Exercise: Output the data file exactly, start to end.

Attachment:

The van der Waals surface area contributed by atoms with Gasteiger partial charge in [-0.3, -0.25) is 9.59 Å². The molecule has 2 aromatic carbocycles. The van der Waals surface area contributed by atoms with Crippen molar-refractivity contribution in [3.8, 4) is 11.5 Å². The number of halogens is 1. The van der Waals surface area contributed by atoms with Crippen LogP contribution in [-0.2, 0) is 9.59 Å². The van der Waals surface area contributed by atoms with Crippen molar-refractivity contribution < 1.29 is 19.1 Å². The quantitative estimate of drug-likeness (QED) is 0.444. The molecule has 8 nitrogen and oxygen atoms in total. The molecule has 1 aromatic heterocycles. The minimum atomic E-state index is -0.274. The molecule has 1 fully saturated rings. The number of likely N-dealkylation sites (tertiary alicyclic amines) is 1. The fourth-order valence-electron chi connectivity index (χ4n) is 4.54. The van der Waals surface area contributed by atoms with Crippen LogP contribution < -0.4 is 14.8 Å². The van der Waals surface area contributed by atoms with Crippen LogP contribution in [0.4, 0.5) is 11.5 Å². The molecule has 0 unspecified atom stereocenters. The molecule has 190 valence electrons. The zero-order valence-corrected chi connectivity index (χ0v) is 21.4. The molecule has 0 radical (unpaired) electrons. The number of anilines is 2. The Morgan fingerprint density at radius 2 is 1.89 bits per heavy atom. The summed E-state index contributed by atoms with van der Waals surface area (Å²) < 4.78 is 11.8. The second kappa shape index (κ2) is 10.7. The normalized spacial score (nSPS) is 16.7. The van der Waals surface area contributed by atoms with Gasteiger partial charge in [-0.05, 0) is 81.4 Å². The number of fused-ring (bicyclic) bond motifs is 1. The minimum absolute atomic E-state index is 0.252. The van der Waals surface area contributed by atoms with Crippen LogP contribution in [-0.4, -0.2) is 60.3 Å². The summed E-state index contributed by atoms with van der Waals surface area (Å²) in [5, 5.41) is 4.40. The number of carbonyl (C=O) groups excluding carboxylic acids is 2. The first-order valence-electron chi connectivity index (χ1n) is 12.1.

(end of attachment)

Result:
The van der Waals surface area contributed by atoms with Gasteiger partial charge in [-0.3, -0.25) is 9.59 Å². The molecule has 2 aromatic carbocycles. The van der Waals surface area contributed by atoms with Crippen molar-refractivity contribution in [3.8, 4) is 11.5 Å². The number of halogens is 1. The van der Waals surface area contributed by atoms with Crippen LogP contribution in [-0.2, 0) is 9.59 Å². The van der Waals surface area contributed by atoms with Crippen molar-refractivity contribution < 1.29 is 19.1 Å². The quantitative estimate of drug-likeness (QED) is 0.444. The molecule has 8 nitrogen and oxygen atoms in total. The molecule has 1 aromatic heterocycles. The minimum atomic E-state index is -0.274. The molecule has 1 fully saturated rings. The number of likely N-dealkylation sites (tertiary alicyclic amines) is 1. The fourth-order valence-electron chi connectivity index (χ4n) is 4.54. The van der Waals surface area contributed by atoms with Crippen LogP contribution < -0.4 is 14.8 Å². The van der Waals surface area contributed by atoms with Crippen LogP contribution in [0.4, 0.5) is 11.5 Å². The molecule has 0 unspecified atom stereocenters. The molecule has 190 valence electrons. The zero-order valence-corrected chi connectivity index (χ0v) is 21.4. The molecule has 0 radical (unpaired) electrons. The number of anilines is 2. The Morgan fingerprint density at radius 2 is 1.89 bits per heavy atom. The summed E-state index contributed by atoms with van der Waals surface area (Å²) < 4.78 is 11.8. The second kappa shape index (κ2) is 10.7. The normalized spacial score (nSPS) is 16.7. The van der Waals surface area contributed by atoms with Gasteiger partial charge in [-0.05, 0) is 81.4 Å². The number of fused-ring (bicyclic) bond motifs is 1. The minimum absolute atomic E-state index is 0.252. The van der Waals surface area contributed by atoms with Crippen LogP contribution in [-0.4, -0.2) is 60.3 Å². The summed E-state index contributed by atoms with van der Waals surface area (Å²) in [5, 5.41) is 4.40. The number of carbonyl (C=O) groups excluding carboxylic acids is 2. The first-order valence-electron chi connectivity index (χ1n) is 12.1.